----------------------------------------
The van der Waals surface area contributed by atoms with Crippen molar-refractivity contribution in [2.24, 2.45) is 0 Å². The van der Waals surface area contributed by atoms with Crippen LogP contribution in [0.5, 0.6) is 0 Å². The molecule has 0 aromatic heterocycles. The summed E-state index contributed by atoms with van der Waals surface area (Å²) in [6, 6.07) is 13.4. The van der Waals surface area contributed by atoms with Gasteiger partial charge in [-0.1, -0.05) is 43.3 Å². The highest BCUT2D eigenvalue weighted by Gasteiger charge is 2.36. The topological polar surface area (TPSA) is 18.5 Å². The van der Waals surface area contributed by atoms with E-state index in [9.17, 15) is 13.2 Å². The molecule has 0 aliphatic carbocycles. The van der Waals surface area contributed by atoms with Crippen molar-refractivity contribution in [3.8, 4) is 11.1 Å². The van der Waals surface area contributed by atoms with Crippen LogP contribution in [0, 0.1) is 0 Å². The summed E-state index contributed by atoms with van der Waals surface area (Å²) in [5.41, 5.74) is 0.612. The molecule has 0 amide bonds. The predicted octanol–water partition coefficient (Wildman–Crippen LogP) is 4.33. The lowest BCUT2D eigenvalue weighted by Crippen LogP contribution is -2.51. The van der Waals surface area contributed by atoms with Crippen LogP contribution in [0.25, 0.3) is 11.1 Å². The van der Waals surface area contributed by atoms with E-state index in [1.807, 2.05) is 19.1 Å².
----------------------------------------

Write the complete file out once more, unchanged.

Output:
The van der Waals surface area contributed by atoms with Crippen molar-refractivity contribution in [2.24, 2.45) is 0 Å². The van der Waals surface area contributed by atoms with Crippen LogP contribution in [0.5, 0.6) is 0 Å². The molecule has 0 aromatic heterocycles. The summed E-state index contributed by atoms with van der Waals surface area (Å²) in [6, 6.07) is 13.4. The van der Waals surface area contributed by atoms with Gasteiger partial charge in [-0.1, -0.05) is 43.3 Å². The highest BCUT2D eigenvalue weighted by Gasteiger charge is 2.36. The topological polar surface area (TPSA) is 18.5 Å². The van der Waals surface area contributed by atoms with E-state index in [9.17, 15) is 13.2 Å². The molecule has 0 aliphatic carbocycles. The van der Waals surface area contributed by atoms with Crippen molar-refractivity contribution in [3.8, 4) is 11.1 Å². The van der Waals surface area contributed by atoms with Crippen LogP contribution in [0, 0.1) is 0 Å². The summed E-state index contributed by atoms with van der Waals surface area (Å²) in [5.41, 5.74) is 0.612. The molecule has 0 amide bonds. The predicted octanol–water partition coefficient (Wildman–Crippen LogP) is 4.33. The lowest BCUT2D eigenvalue weighted by Crippen LogP contribution is -2.51. The van der Waals surface area contributed by atoms with Crippen LogP contribution in [0.25, 0.3) is 11.1 Å². The van der Waals surface area contributed by atoms with E-state index in [1.807, 2.05) is 19.1 Å².